Co-simulation of power and communication networks

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University of New Brunswick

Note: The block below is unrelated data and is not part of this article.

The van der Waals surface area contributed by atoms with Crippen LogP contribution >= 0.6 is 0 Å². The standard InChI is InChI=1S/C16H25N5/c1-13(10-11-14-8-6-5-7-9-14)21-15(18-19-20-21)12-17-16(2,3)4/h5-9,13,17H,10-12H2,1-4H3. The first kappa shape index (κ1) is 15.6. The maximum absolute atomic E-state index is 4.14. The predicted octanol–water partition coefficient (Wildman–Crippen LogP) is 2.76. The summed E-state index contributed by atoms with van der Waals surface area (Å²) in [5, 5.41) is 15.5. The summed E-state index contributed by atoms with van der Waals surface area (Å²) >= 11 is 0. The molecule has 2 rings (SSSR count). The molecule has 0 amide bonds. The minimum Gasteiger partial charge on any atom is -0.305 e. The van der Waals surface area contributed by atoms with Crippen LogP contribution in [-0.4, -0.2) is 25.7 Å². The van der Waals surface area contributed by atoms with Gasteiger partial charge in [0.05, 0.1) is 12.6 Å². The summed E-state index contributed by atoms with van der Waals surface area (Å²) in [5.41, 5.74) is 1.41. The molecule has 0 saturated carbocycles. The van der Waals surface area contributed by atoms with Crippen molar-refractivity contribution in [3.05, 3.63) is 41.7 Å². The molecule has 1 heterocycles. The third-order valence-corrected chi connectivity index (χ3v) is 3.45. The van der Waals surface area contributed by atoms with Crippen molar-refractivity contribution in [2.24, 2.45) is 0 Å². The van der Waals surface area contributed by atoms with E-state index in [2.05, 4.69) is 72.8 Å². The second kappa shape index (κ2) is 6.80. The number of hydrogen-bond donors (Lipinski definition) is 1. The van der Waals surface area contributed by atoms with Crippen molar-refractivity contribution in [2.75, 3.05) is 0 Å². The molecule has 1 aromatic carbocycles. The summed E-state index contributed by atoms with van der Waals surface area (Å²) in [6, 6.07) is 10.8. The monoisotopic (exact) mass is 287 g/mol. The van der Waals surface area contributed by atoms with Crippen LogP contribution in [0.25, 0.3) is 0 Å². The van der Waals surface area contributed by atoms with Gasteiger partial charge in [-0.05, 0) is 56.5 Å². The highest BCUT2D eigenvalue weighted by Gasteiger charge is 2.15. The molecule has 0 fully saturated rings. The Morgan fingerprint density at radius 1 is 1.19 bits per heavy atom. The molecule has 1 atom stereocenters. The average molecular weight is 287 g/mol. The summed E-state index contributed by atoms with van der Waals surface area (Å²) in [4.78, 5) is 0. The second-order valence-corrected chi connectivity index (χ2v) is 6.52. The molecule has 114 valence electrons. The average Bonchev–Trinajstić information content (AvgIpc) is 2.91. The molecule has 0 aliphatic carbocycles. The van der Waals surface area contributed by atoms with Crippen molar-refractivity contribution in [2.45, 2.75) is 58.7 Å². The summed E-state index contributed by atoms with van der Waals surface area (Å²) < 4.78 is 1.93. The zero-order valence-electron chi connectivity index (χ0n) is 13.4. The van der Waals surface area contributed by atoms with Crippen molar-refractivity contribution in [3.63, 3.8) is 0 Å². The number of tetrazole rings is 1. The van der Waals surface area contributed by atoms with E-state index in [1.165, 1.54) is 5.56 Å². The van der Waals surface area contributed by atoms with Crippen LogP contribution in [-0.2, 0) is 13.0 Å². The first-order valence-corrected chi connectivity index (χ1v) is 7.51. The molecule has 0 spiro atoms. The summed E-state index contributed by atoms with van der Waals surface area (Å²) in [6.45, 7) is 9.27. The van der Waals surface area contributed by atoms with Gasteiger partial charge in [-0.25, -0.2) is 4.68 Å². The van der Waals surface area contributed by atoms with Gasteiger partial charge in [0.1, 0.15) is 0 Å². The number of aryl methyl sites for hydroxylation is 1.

The smart grid uses information and communication technologies to improve the efficiency, reliability, sustainability, and resilience of the modern power system. The new cyber-physical power systems require simulation tools to consider the performance effects of the communication system. There have been several approaches to obtain multi-domain (power and communication domains) models for the smart grid, but integrating existing domain-specific simulators can leverage well-proved models, techniques, and professional knowledge already developed. This thesis focuses on this approach, called co-simulation, and proposes a framework suitable to study power systems with high penetration of distributed energy resources. The proposed co-simulation framework uses a master-slave architecture where two popular, domain-specific simulators collaborate under the commands of a co-simulation coordinator. The coordinator was designed to ensure proper time synchronization between the continuous time-based power, and the event-driven communication, simulations. Developed in Python, it uses a COM interface and a MySQL database to implement inter-process communications and data exchange mechanisms. OpenDSS and OMNeT++ were selected as power and communications simulators, respectively. The framework is evaluated using standard IEEE buses and real utility test cases. The results show the effectiveness of the solution to assess the impacts of communications on important operational parameters of the power system. Finally, the thesis outlines the contributions of the work and some improvements as future work.